AS 90514 – “Beyond the Façade – Roman Art and Architecture”
The category I have chosen is ‘Public Monuments’ which includes the works Arch of Titus, Arch of Constantine, Trajan’s column and the Ara Pacis Augustae.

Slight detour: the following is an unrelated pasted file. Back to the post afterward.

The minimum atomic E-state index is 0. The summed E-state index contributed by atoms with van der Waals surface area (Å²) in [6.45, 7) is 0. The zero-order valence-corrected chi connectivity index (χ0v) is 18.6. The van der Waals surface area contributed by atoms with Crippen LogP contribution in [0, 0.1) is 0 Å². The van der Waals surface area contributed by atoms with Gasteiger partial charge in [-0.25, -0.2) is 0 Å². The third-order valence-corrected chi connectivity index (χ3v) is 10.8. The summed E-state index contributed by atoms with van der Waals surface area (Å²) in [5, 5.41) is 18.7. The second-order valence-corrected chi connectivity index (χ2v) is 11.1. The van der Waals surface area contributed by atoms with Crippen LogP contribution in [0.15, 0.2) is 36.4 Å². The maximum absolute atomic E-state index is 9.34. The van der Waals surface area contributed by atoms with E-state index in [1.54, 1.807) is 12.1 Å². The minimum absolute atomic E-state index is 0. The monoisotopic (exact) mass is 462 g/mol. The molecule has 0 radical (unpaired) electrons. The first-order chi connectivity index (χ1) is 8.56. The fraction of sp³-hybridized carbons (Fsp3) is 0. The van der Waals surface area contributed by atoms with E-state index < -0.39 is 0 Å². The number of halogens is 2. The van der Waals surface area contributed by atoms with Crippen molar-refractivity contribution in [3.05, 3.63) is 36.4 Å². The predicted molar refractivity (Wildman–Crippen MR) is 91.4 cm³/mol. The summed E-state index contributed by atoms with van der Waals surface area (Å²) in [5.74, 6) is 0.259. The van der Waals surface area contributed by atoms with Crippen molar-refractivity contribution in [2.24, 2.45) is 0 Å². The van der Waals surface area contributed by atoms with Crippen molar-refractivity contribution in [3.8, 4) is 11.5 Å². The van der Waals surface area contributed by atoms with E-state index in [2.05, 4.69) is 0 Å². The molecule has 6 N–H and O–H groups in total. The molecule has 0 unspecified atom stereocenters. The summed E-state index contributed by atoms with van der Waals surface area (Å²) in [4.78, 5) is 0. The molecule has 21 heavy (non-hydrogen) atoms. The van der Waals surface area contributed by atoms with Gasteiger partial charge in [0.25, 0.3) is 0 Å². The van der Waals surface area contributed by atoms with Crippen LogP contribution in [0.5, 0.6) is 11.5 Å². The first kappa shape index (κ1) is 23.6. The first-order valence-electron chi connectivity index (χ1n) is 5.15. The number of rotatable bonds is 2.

The frieze is the central section of an entablature often decorated with relief sculpture. In the Arch of Titus frieze is set above the architrave, which is carved in high relief and depicts a procession of figures leading sacrificial animals. In the Arch of Constantine “The Great Trajanic frieze” is divided into a series of panels to decorate both walls of the central passageway and the ends of the attic storey. The great frieze records Trajan’s war and subsequent victory over the Dacians. On Trajan’s Column a continuous frieze winds up around the shaft from base to capital. The relief portrays Trajan's two victorious military campaigns against the Dacians; the lower half illustrating the first (101-102), and the top half illustrating the second (105-106). The two sections are separated by a personification of Victory writing on a shield flanked on either side by Trophies. Otherwise, the scenes on the frieze unfold continuously and in tipped-up perspective. The imagery is not realistic as the sculptor pays little attention to perspective. Often a variety of different perspectives are used in the same scene, so that more can be revealed (e.g. a different angle is used to show men working behind a wall). The scenes depict mostly the Roman army in military activities such as setting out to battle and engaging the Dacians, as well as constructing fortifications and listening to the emperor's address and the success he accomplished. The carvings are crowded with sailors, soldiers, statesmen and priests, showing about 2,500 figures in all and providing a valuable source of information for modern historians on Roman and barbaric arms and methods of warfare (such as forts, ships, weapons etc.). The relief shows such details as a ballista or catapult for example. The emperor Trajan, depicted realistically in the Veristic style, makes 59 appearances among his troops. On the Ara Pacis Augustae the best-preserved extant frieze is on the western side and depicts the Trojan Aeneas sacrificing the Lavinian sow to the Penates. The Penates were the household gods, which he brought with him from the city of Troy. The Penates can be seen placed in a small shrine set on top of a rock in the back of the relief. A heavily bearded Aeneas stands before the sacrificial altar with his toga draped over his head, a traditional symbol of piety. He is assisted by two youths who both wear wreaths. The older boy carries a plate of fruit and a jug while the younger urges the sow towards the altar. The older boy may be meant to represent Ascanius (or Iulus), the son of Aeneas, who was the legendary founder of the Julian line. The historical friezes that fill the top of the long northern and southern sides of the altar are the most significant features of the monument. They are a complex combination of historical characters, represented by their portrait heads, and representatives of the various priestly and senatorial offices that can be identified by the regalia. The most important section of the frieze is featured on the south side. Here the Emperor – his image is preserved in a fragmentary state – is depicted about to conduct a sacrifice. He stands, like the figure of Aeneas on the south-west panel, with his head covered in a gesture of piety. Gathered around him are members of a priesthood known as the Flamines. These priests can be recognises easily by their unusual headgear, which resembles a candlestick. Set further back in the procession are members of Augustus’ family, led by the figure of Marcus Agrippa, his toga draped over his head. Following Agrippa are the most important members of Augustus’ family and those most closely involved with the succession, and they include Livia, his wife; his daughter Julia; and...
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